Well-orchestrated deliberations on ECB minutes
No desire to add to cacophony on the euro
by David Marsh
Tue 6 Aug 2013
Mario Draghi, European Central Bank president, runs a much tighter ship than his predecessor Jean-Claude Trichet. The ECB’s well-orchestrated move to consider publishing minutes of its monthly monetary decision-making sessions was trailed in newspaper interviews last month by three board members, Peter Praet, Jörg Asmussen and Benoit Coeuré. Draghi confirmed it last week (although, showing that he is keeping all his options open, the ECB boss failed actually to use the word ‘minutes’). In the latter, troublesome part of Trichet’s era, when board members were frequently at loggerheads with each other, this kind of internal coordination would have been unthinkable.
In bringing to the media’s attention the ‘minutes’ discussion, the ECB has shown how much it has already refined its communication strategies. Allotting the media, the beguiling but second-order task of puzzling out what kind of meetings record the ECB may finally generate, provides a distraction from other more significant questions on the euro that ECB-watching journalists might otherwise be expected to tackle.
The ‘richer communication of the rationale behind its decisions’ (to use Draghi’s words) that the ECB eventually produces is unlikely to represent a breakthrough. As the president said, the ECB is ‘not a one-country set-up: we are not the US, the UK or Japan. We are members of a 17-country euro area’. Political sensitivity about naming the board members or central bank governors who argue for or against certain ideas remains strong.
Euro members are not, and probably never will be, in a political union. Council members are supposed to be there as individual experts rather than representatives of their own countries. However, everyone sees them (and, in many ways, they see themselves) as the latter rather than the former.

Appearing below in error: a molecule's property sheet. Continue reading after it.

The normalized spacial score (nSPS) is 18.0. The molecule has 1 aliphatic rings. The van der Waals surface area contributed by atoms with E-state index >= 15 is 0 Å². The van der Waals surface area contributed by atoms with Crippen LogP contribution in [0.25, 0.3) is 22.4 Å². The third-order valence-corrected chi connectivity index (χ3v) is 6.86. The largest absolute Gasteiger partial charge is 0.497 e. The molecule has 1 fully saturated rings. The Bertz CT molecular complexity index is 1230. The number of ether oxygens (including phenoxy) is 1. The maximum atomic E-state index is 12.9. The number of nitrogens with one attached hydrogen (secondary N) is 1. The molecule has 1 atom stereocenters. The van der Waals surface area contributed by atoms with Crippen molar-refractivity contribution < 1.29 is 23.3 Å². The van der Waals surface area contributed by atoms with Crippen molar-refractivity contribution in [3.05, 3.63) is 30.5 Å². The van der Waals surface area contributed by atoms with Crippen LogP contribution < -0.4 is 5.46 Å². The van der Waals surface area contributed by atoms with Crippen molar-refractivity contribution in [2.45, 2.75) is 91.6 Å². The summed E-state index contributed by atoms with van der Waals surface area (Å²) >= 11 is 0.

If that were not the case, there would be no hesitation about publishing detailed, named accounts of the arguments around the council table and of any voting that ensued. The fear that individual council members would be blamed in their own countries for articulating a certain point of view would be without foundation, because these members would be seen as representatives of Europe as a whole.
As it is, in future, the representatives of the larger countries, particularly Jens Weidmann, the Bundesbank chief (a closet supporter of publishing minutes), will continue to let the outside world know, in different ways, what they think of certain proposals and decisions. And the smaller countries will remain tight-lipped about nearly everything, some because they are debtors and do not wish to rock the boat, others because of the perceived political sensitivities.
From the end of 2013, we will see more detailed information about the different arguments presented in council meetings. But we will not get specific names of who said what, or who voted which way. Euro members will have to decide many important issues in 2014. This includes ECB participation in debt relief for Greece and other problem countries. There will be enough cacophony outside the council chamber. The ECB has no wish to add to it.
David Marsh, chairman of Official Monetary and Financial Institutions Forum, is the author of 'Europe's Deadlock How the Euro Crisis Could be Solved - and Why it Won't Happen' (Yale University Press).
Tell a friend